The Shapiro‒Wilk test was adopted in this study to assess the normality of all parameters, and independent sample t tests (for normally distributed data) and Mann‒Whitney *U* tests (for nonnormally distributed data) were used to analyse differences between the derivation and validation groups in terms of anthropometric parameters, body composition, HRR, \({\dot{\text{V}}\text{O}}_{2\max }\), and EFs. The Pearson correlation coefficient was calculated to analyse the linear relationship between the measured \({\dot{\text{V}}\text{O}}_{2\max }\) and age, weight, BMI, PBF, HRR and EFs in the derivation group and verify the relation between the predicted and measured \({\dot{\text{V}}\text{O}}_{2\max }\). When the absolute value of r falls within 0.00–0.10, 0.10–0.39, 0.40–0.69, 0.70–0.89, and 0.90–1.00, it corresponded to a negligible, weak, moderate, strong, and very strong relation, respectively^{28}. Based on the participants’ EF6 or EF7 values during the CPET and other characteristic parameters, such as age, weight, BMI and PBF, this study established four \({\dot{\text{V}}\text{O}}_{2\max }\) prediction models through multiple linear regression analysis (randomly selecting 70% of the samples using SPSS statistical software [27.0, IBM Corp., USA] to establish the predictive model and utilizing the remaining 30% of the samples to validate the regression model). The BMI model included age and BMI. The PBF model^{HRR} included weight, HRR, and PBF. The PBF model^{EF6} incorporated weight, HRR, PBF, and EF6. The PBF model^{EF7} involved weight, HRR, PBF, and EF7. The goodness of fit and accuracy of these four prediction models were evaluated using multiple coefficients of determination (R^{2}), the SEE, and the %SEE. This study adopted the PRESS statistical method to cross-validate these \({\dot{\text{V}}\text{O}}_{2\max }\) prediction models^{11}. A Bland‒Altman plot was used to compare the difference between the measured and predicted \({\dot{\text{V}}\text{O}}_{2\max }\) in the derivation group^{29}, and the mean difference ± 1.96 SD between the measured and predicted values was used to calculate the 95% limit of agreement (LoA). All data in this study were statistically analysed using SPSS, and descriptive data are presented as the means ± SDs. Statistical significance was considered at *p* < 0.05. With the use of G*Power software (version 3.1.9.7, Universität Kiel, Kiel, Germany), we computed a statistical power of 0.94 based on our sample size and an alpha level of 0.05.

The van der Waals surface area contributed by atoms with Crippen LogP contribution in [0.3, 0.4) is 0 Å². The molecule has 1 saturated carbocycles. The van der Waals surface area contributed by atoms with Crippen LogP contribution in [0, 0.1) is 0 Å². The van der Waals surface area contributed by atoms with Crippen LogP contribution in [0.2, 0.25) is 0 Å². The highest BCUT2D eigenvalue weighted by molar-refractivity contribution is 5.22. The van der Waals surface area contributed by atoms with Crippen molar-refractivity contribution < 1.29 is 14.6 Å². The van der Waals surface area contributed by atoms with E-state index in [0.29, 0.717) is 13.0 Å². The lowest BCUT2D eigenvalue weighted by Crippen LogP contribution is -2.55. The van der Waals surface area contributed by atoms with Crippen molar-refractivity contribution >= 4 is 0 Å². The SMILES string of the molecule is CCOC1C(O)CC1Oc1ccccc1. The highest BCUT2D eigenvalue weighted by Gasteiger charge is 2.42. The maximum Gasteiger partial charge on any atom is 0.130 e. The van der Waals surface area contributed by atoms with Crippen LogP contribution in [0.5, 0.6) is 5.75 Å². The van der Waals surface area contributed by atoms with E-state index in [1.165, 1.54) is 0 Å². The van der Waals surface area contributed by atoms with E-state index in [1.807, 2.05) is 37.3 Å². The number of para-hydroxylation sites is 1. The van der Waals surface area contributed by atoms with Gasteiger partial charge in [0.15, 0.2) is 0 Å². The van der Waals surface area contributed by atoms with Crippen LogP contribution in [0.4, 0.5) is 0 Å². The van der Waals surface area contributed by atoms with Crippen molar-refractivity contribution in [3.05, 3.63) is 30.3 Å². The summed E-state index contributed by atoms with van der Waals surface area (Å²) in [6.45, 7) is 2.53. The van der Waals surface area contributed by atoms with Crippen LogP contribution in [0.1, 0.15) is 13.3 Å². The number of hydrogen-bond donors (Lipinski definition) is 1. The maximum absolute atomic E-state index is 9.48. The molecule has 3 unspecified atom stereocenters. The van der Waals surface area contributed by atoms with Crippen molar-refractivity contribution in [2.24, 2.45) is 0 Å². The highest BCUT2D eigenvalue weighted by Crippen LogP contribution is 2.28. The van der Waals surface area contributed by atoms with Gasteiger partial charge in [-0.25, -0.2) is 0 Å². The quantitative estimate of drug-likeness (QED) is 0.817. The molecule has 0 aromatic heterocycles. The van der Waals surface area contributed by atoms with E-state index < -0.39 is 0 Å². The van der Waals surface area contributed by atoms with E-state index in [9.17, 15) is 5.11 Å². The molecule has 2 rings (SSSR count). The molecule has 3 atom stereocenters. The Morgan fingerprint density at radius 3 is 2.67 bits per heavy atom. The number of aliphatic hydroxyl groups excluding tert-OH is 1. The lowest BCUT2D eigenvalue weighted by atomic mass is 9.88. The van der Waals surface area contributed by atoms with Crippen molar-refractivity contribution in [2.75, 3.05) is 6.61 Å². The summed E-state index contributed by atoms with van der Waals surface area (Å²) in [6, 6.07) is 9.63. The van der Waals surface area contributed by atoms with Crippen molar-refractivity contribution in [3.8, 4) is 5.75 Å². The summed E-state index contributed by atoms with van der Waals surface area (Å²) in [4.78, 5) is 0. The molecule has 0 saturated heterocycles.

## Results